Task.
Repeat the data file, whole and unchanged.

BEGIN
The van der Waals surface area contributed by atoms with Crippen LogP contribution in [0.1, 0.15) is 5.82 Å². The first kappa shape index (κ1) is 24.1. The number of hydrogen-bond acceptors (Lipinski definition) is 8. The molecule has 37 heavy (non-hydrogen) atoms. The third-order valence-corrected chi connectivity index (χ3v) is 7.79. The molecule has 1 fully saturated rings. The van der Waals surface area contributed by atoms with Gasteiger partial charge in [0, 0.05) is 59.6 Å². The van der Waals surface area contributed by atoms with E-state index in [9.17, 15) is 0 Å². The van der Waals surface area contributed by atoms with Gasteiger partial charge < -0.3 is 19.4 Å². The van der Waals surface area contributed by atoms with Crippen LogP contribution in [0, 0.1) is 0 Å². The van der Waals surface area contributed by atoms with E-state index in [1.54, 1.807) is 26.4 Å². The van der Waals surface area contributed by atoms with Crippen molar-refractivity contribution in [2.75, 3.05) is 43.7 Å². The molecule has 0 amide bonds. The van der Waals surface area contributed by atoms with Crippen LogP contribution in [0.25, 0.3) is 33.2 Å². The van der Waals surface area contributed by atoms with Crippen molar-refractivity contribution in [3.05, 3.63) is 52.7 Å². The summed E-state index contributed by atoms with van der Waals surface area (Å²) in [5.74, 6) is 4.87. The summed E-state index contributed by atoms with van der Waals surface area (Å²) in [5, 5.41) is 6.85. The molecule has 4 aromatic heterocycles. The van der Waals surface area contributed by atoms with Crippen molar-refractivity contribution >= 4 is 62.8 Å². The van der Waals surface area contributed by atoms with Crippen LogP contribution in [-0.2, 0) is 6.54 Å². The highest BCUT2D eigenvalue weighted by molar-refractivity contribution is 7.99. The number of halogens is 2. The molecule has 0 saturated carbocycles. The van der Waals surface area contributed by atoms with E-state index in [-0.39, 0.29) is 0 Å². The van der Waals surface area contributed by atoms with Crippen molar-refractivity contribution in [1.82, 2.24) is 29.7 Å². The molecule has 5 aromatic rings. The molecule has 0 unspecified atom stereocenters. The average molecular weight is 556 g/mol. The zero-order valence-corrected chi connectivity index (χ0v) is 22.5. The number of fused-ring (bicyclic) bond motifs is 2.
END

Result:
The van der Waals surface area contributed by atoms with Crippen LogP contribution in [0.1, 0.15) is 5.82 Å². The first kappa shape index (κ1) is 24.1. The number of hydrogen-bond acceptors (Lipinski definition) is 8. The molecule has 37 heavy (non-hydrogen) atoms. The third-order valence-corrected chi connectivity index (χ3v) is 7.79. The molecule has 1 fully saturated rings. The van der Waals surface area contributed by atoms with Gasteiger partial charge in [0, 0.05) is 59.6 Å². The van der Waals surface area contributed by atoms with E-state index in [9.17, 15) is 0 Å². The van der Waals surface area contributed by atoms with Gasteiger partial charge < -0.3 is 19.4 Å². The van der Waals surface area contributed by atoms with Crippen LogP contribution in [0, 0.1) is 0 Å². The van der Waals surface area contributed by atoms with E-state index in [1.54, 1.807) is 26.4 Å². The van der Waals surface area contributed by atoms with Crippen molar-refractivity contribution in [2.75, 3.05) is 43.7 Å². The molecule has 0 amide bonds. The van der Waals surface area contributed by atoms with Crippen LogP contribution in [0.25, 0.3) is 33.2 Å². The van der Waals surface area contributed by atoms with Crippen molar-refractivity contribution in [3.05, 3.63) is 52.7 Å². The summed E-state index contributed by atoms with van der Waals surface area (Å²) in [5.74, 6) is 4.87. The summed E-state index contributed by atoms with van der Waals surface area (Å²) in [5, 5.41) is 6.85. The molecule has 4 aromatic heterocycles. The van der Waals surface area contributed by atoms with Crippen molar-refractivity contribution >= 4 is 62.8 Å². The van der Waals surface area contributed by atoms with Crippen LogP contribution in [-0.2, 0) is 6.54 Å². The highest BCUT2D eigenvalue weighted by molar-refractivity contribution is 7.99. The number of halogens is 2. The molecule has 0 saturated carbocycles. The van der Waals surface area contributed by atoms with E-state index in [-0.39, 0.29) is 0 Å². The van der Waals surface area contributed by atoms with Crippen molar-refractivity contribution in [1.82, 2.24) is 29.7 Å². The molecule has 5 aromatic rings. The molecule has 0 unspecified atom stereocenters. The average molecular weight is 556 g/mol. The zero-order valence-corrected chi connectivity index (χ0v) is 22.5. The number of fused-ring (bicyclic) bond motifs is 2.